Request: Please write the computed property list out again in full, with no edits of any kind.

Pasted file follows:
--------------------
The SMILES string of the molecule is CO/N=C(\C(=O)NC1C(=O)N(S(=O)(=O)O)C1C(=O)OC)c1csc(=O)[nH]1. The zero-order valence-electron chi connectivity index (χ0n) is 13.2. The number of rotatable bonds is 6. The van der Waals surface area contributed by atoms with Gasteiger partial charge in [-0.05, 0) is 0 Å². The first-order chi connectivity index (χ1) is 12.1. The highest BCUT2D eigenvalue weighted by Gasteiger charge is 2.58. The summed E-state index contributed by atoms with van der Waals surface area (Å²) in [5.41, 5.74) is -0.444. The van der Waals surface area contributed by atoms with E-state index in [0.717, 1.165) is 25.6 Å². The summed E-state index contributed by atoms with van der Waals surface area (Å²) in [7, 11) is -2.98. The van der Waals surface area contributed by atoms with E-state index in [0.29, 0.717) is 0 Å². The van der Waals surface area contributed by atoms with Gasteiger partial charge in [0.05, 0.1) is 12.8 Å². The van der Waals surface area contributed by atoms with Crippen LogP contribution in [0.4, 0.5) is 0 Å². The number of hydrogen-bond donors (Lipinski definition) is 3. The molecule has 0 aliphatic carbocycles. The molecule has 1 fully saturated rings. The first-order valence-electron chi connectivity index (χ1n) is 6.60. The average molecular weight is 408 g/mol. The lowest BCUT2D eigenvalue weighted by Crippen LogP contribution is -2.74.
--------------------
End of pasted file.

The SMILES string of the molecule is CO/N=C(\C(=O)NC1C(=O)N(S(=O)(=O)O)C1C(=O)OC)c1csc(=O)[nH]1. The zero-order valence-electron chi connectivity index (χ0n) is 13.2. The number of rotatable bonds is 6. The van der Waals surface area contributed by atoms with Gasteiger partial charge in [-0.05, 0) is 0 Å². The first-order chi connectivity index (χ1) is 12.1. The highest BCUT2D eigenvalue weighted by Gasteiger charge is 2.58. The summed E-state index contributed by atoms with van der Waals surface area (Å²) in [5.41, 5.74) is -0.444. The van der Waals surface area contributed by atoms with E-state index in [0.717, 1.165) is 25.6 Å². The summed E-state index contributed by atoms with van der Waals surface area (Å²) in [7, 11) is -2.98. The van der Waals surface area contributed by atoms with E-state index in [0.29, 0.717) is 0 Å². The van der Waals surface area contributed by atoms with Gasteiger partial charge in [0.05, 0.1) is 12.8 Å². The van der Waals surface area contributed by atoms with Crippen LogP contribution in [0.4, 0.5) is 0 Å². The number of hydrogen-bond donors (Lipinski definition) is 3. The molecule has 0 aliphatic carbocycles. The molecule has 1 fully saturated rings. The first-order valence-electron chi connectivity index (χ1n) is 6.60. The average molecular weight is 408 g/mol. The lowest BCUT2D eigenvalue weighted by Crippen LogP contribution is -2.74.